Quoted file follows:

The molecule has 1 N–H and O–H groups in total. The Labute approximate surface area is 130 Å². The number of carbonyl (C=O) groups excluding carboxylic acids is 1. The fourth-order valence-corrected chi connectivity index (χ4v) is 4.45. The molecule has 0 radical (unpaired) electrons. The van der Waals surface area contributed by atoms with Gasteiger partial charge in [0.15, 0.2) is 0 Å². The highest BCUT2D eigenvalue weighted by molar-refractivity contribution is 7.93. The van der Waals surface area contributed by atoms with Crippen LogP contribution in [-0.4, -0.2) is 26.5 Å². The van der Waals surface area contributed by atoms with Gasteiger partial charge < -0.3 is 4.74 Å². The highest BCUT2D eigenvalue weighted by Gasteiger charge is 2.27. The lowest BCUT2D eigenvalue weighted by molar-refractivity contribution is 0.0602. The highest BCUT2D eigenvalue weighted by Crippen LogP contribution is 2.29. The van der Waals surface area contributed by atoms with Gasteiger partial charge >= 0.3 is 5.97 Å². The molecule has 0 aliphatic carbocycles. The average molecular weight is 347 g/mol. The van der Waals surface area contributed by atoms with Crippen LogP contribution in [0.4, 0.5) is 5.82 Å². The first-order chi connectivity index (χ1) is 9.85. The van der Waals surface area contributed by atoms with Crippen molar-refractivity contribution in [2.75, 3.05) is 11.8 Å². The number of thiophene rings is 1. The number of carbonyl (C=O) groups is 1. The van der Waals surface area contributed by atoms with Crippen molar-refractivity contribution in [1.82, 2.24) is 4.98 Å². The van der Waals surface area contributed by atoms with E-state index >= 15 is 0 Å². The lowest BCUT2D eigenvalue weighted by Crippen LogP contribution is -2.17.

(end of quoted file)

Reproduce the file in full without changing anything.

The molecule has 1 N–H and O–H groups in total. The Labute approximate surface area is 130 Å². The number of carbonyl (C=O) groups excluding carboxylic acids is 1. The fourth-order valence-corrected chi connectivity index (χ4v) is 4.45. The molecule has 0 radical (unpaired) electrons. The van der Waals surface area contributed by atoms with Gasteiger partial charge in [0.15, 0.2) is 0 Å². The highest BCUT2D eigenvalue weighted by molar-refractivity contribution is 7.93. The van der Waals surface area contributed by atoms with Crippen LogP contribution in [-0.4, -0.2) is 26.5 Å². The van der Waals surface area contributed by atoms with Gasteiger partial charge < -0.3 is 4.74 Å². The highest BCUT2D eigenvalue weighted by Gasteiger charge is 2.27. The lowest BCUT2D eigenvalue weighted by molar-refractivity contribution is 0.0602. The highest BCUT2D eigenvalue weighted by Crippen LogP contribution is 2.29. The van der Waals surface area contributed by atoms with Gasteiger partial charge >= 0.3 is 5.97 Å². The molecule has 0 aliphatic carbocycles. The average molecular weight is 347 g/mol. The van der Waals surface area contributed by atoms with Crippen LogP contribution in [0.4, 0.5) is 5.82 Å². The first-order chi connectivity index (χ1) is 9.85. The van der Waals surface area contributed by atoms with Crippen molar-refractivity contribution in [2.75, 3.05) is 11.8 Å². The number of thiophene rings is 1. The number of carbonyl (C=O) groups is 1. The van der Waals surface area contributed by atoms with Crippen molar-refractivity contribution in [1.82, 2.24) is 4.98 Å². The van der Waals surface area contributed by atoms with E-state index >= 15 is 0 Å². The lowest BCUT2D eigenvalue weighted by Crippen LogP contribution is -2.17.